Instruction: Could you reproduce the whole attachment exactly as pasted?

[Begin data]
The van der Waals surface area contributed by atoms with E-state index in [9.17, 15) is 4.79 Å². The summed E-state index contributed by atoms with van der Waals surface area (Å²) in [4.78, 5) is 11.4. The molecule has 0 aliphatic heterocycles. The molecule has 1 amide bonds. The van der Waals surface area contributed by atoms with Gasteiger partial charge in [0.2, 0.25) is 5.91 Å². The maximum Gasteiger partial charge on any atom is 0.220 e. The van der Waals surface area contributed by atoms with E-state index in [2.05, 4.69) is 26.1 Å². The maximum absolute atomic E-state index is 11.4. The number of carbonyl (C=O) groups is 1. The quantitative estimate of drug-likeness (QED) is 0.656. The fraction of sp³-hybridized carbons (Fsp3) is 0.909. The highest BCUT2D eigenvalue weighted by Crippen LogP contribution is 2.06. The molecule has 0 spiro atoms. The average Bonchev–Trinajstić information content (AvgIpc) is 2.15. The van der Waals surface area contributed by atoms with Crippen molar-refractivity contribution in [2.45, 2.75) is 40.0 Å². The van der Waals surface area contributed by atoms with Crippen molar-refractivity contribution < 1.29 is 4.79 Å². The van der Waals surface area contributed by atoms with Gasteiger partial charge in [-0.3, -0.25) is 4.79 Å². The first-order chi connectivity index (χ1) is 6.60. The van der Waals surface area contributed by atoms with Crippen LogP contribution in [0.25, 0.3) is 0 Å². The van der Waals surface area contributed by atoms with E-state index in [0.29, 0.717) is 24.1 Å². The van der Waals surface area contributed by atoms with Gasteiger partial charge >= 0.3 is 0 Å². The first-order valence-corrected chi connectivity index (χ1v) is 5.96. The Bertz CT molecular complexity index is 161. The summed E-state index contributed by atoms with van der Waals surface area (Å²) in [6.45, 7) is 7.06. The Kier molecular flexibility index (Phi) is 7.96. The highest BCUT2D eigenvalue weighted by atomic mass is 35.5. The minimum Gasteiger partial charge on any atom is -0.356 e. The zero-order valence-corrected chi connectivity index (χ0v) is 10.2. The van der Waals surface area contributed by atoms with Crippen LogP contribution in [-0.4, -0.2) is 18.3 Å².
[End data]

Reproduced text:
The van der Waals surface area contributed by atoms with E-state index in [9.17, 15) is 4.79 Å². The summed E-state index contributed by atoms with van der Waals surface area (Å²) in [4.78, 5) is 11.4. The molecule has 0 aliphatic heterocycles. The molecule has 1 amide bonds. The van der Waals surface area contributed by atoms with Gasteiger partial charge in [0.2, 0.25) is 5.91 Å². The maximum Gasteiger partial charge on any atom is 0.220 e. The van der Waals surface area contributed by atoms with E-state index in [2.05, 4.69) is 26.1 Å². The maximum absolute atomic E-state index is 11.4. The number of carbonyl (C=O) groups is 1. The quantitative estimate of drug-likeness (QED) is 0.656. The fraction of sp³-hybridized carbons (Fsp3) is 0.909. The highest BCUT2D eigenvalue weighted by Crippen LogP contribution is 2.06. The molecule has 0 spiro atoms. The average Bonchev–Trinajstić information content (AvgIpc) is 2.15. The van der Waals surface area contributed by atoms with Crippen molar-refractivity contribution in [2.45, 2.75) is 40.0 Å². The van der Waals surface area contributed by atoms with Crippen molar-refractivity contribution < 1.29 is 4.79 Å². The van der Waals surface area contributed by atoms with Gasteiger partial charge in [-0.3, -0.25) is 4.79 Å². The first-order chi connectivity index (χ1) is 6.60. The van der Waals surface area contributed by atoms with Crippen LogP contribution in [0.25, 0.3) is 0 Å². The van der Waals surface area contributed by atoms with E-state index in [0.29, 0.717) is 24.1 Å². The van der Waals surface area contributed by atoms with Gasteiger partial charge >= 0.3 is 0 Å². The first-order valence-corrected chi connectivity index (χ1v) is 5.96. The Bertz CT molecular complexity index is 161. The summed E-state index contributed by atoms with van der Waals surface area (Å²) in [6.45, 7) is 7.06. The Kier molecular flexibility index (Phi) is 7.96. The highest BCUT2D eigenvalue weighted by atomic mass is 35.5. The minimum Gasteiger partial charge on any atom is -0.356 e. The zero-order valence-corrected chi connectivity index (χ0v) is 10.2. The van der Waals surface area contributed by atoms with Crippen LogP contribution in [-0.4, -0.2) is 18.3 Å².